What's Next After the Big 'Zero Trust' Welcome Back to the Office?

Businesses who changed overnight to accommodate the enforced displacement of workers from their desks to their own homes have been cautiously welcoming them (and their devices) back to the office.

The challenge is now to look beyond those reactive first 100 days since lockdown began and muster the effort to put lasting long-term security measures in place that address the new reality of work.  

The initial response in the face of a sudden crisis was the kind of superhuman focus you get when adrenaline flows. Things that were thought to take months are done in hours; adjusting working practices to remain operational, standing-up new digital business models, replacing physical interactions with virtual. Then came managing the knock-on effects of increased IT dependency, bandwidth demands, new applications and the need to secure it all.

Has this ‘fire-fighting’ proved a distraction away from the bigger picture? Or have you already begun to make the best out of the opportunities for improvement that only a crisis can create? Fighting fires is important, exciting and exhausting. Being short term they bring rapid satisfaction. However, it doesn’t take you forward to confront the radically different set of circumstances your organization’s wider cyber strategy needs to address.

Corporate information is everywhere whether you like it or not

Organizations must prepare for a future where (according to Gartner) 74% of CFOs plan to cash-in on the financial savings and productivity gains of a permanent work-from-home culture for most if not all employees. Whatever hybrid of office-based and remote working the future looks like – nothing is going to put the WFH genie back into the bottle. COVID has shaken things up and left many exposed to new levels of risk.

Policies need to be overhauled

Organizations must accept that the same endpoint devices will be used for personal and business use, and that employers have limited scope to dictate the quality or security of home networks. The de facto IT model is ‘buy your own device’, and a new strategic approach to security and IT policy needs to reflect this.

Enabling WFH technically isn’t the same as embracing WFH culturally

It is transparent to everyone that organizations facilitating universal work from home capabilities were forced into it. Therefore, previous suspicion of remote working as suboptimal (and people who do it as workshy and unaccountable) cannot be allowed to creep back.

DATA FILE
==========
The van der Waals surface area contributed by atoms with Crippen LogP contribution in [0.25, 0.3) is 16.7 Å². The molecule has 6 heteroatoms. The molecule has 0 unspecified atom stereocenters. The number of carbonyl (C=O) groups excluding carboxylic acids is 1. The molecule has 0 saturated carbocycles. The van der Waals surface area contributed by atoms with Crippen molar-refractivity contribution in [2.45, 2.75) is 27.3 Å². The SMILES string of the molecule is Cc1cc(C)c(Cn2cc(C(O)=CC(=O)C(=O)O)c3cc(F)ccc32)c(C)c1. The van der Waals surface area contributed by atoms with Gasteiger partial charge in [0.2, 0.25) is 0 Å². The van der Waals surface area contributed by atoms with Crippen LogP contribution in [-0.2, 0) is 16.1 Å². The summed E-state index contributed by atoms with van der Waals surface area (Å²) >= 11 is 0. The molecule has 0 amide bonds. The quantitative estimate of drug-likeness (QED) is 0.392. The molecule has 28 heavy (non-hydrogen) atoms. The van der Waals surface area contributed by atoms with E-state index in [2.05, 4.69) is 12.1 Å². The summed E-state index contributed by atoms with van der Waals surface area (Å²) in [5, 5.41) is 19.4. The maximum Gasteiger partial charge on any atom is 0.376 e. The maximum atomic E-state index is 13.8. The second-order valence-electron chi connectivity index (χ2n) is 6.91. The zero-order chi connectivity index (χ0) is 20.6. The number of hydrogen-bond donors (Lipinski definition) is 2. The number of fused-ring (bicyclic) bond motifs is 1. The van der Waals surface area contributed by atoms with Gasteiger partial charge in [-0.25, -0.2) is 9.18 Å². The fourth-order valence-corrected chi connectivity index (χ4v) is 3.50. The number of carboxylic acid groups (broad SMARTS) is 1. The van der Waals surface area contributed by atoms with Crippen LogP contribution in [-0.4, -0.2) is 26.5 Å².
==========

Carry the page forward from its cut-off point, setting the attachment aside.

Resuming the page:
Organizations must decide whether their culture permits or embraces WFH. Being more open like this can make it easier to promote user education of social engineering and other cyber threats in a WFH context.

Increased cloud adoption is good for business

The macro trend for digital transformation and continuous development is being driven by cloud-based IT consumption models, and the acceleration in containerized cloud workloads and remote working technologies is aligned with this. We are seeing in-house developed/hosted collaboration tools being progressively unfit for purpose, particularly with tools such as Slack becoming preeminent.

IT is no longer an effective gatekeeper

COVID has been an accelerant for good and bad. Shadow IT is a bit of both. The necessity of remaining productive in a new situation provoked a mass uptake of new communications and collaboration tools, and there is nothing you could do about it. You might have tried banning Zoom, for example, but employees cut off from friends and family would have fought you tooth and nail. IT needs to facilitate productivity and cope with new challenges, not be blocker on progress.

Remote access lacks long-term feasibility

Many organizations route user connections via the main corporate site, default tunneling bandwidth-intensive video communications over VPN so security policies are applied prior to accessing the public internet. This approach is becoming unsustainable now that data volumes have risen exponentially, causing performance and latency issues and the need to spend big on bandwidth and gateway/firewall upgrades at corporate sites.

There’s a real risk of users simply refusing to dial-in in this way, and instead use cloud-based subscription services over their own broadband. If the IT department cannot match the speed, responsiveness, scalability and ease of use of public cloud services then why should users obey IT’s direction to use inferior provisions instead?

Rearchitect endpoint detection and response

Most, if not all the changes that have come about since the onset of COVID, point to a renewed focus on application and endpoint protection. The perimeter has dissolved. The explosion in COVID-related phishing threats is symptomatic of how attackers view home-based endpoints as the primary vector and greatest opportunity.

Rethinking endpoint protection means confronting a reality without VPN connections and based on ‘buy your own device’ so that agents are autonomous, and continue to be effective even when offline. 

Now that the shock is over and the intensive period of response has subsided, organizations need to maintain energy levels for the recovery and rebuilding phases and switch out of short-term firefighting to a new long-term strategy to protect data as it is utilized in more dynamic and risky ways.

Endpoint protection demands re-examination with a fresh perspective in order to capitalize on the agility of cloud-based communications and collaboration without compromising privacy and security.

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